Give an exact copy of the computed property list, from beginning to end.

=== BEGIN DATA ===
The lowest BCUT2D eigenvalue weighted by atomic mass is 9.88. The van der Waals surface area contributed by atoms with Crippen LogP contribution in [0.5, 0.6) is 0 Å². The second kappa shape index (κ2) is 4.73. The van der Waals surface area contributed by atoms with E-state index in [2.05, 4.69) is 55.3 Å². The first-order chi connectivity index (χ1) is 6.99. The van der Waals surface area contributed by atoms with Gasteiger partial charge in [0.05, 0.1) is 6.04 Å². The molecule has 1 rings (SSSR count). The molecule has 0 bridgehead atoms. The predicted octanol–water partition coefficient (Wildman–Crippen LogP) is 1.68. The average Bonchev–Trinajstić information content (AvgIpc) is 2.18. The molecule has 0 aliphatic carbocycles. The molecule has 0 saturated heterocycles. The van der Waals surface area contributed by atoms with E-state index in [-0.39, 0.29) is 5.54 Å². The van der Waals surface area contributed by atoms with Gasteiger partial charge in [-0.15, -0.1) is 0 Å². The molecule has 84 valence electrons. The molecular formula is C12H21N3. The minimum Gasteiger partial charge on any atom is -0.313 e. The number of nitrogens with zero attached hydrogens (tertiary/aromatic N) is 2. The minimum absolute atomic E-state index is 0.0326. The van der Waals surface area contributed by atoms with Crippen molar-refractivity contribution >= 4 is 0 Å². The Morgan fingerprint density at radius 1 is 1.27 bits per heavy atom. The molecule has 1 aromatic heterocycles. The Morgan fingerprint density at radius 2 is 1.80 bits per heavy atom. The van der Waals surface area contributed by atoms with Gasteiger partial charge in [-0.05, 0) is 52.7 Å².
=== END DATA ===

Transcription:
The lowest BCUT2D eigenvalue weighted by atomic mass is 9.88. The van der Waals surface area contributed by atoms with Crippen LogP contribution in [0.5, 0.6) is 0 Å². The second kappa shape index (κ2) is 4.73. The van der Waals surface area contributed by atoms with E-state index in [2.05, 4.69) is 55.3 Å². The first-order chi connectivity index (χ1) is 6.99. The van der Waals surface area contributed by atoms with Gasteiger partial charge in [0.05, 0.1) is 6.04 Å². The molecule has 1 rings (SSSR count). The molecule has 0 bridgehead atoms. The predicted octanol–water partition coefficient (Wildman–Crippen LogP) is 1.68. The average Bonchev–Trinajstić information content (AvgIpc) is 2.18. The molecule has 0 aliphatic carbocycles. The molecule has 0 saturated heterocycles. The van der Waals surface area contributed by atoms with E-state index in [-0.39, 0.29) is 5.54 Å². The van der Waals surface area contributed by atoms with Gasteiger partial charge in [-0.15, -0.1) is 0 Å². The molecule has 84 valence electrons. The molecular formula is C12H21N3. The minimum Gasteiger partial charge on any atom is -0.313 e. The number of nitrogens with zero attached hydrogens (tertiary/aromatic N) is 2. The minimum absolute atomic E-state index is 0.0326. The van der Waals surface area contributed by atoms with Crippen molar-refractivity contribution >= 4 is 0 Å². The Morgan fingerprint density at radius 1 is 1.27 bits per heavy atom. The molecule has 1 aromatic heterocycles. The Morgan fingerprint density at radius 2 is 1.80 bits per heavy atom. The van der Waals surface area contributed by atoms with Gasteiger partial charge in [-0.05, 0) is 52.7 Å².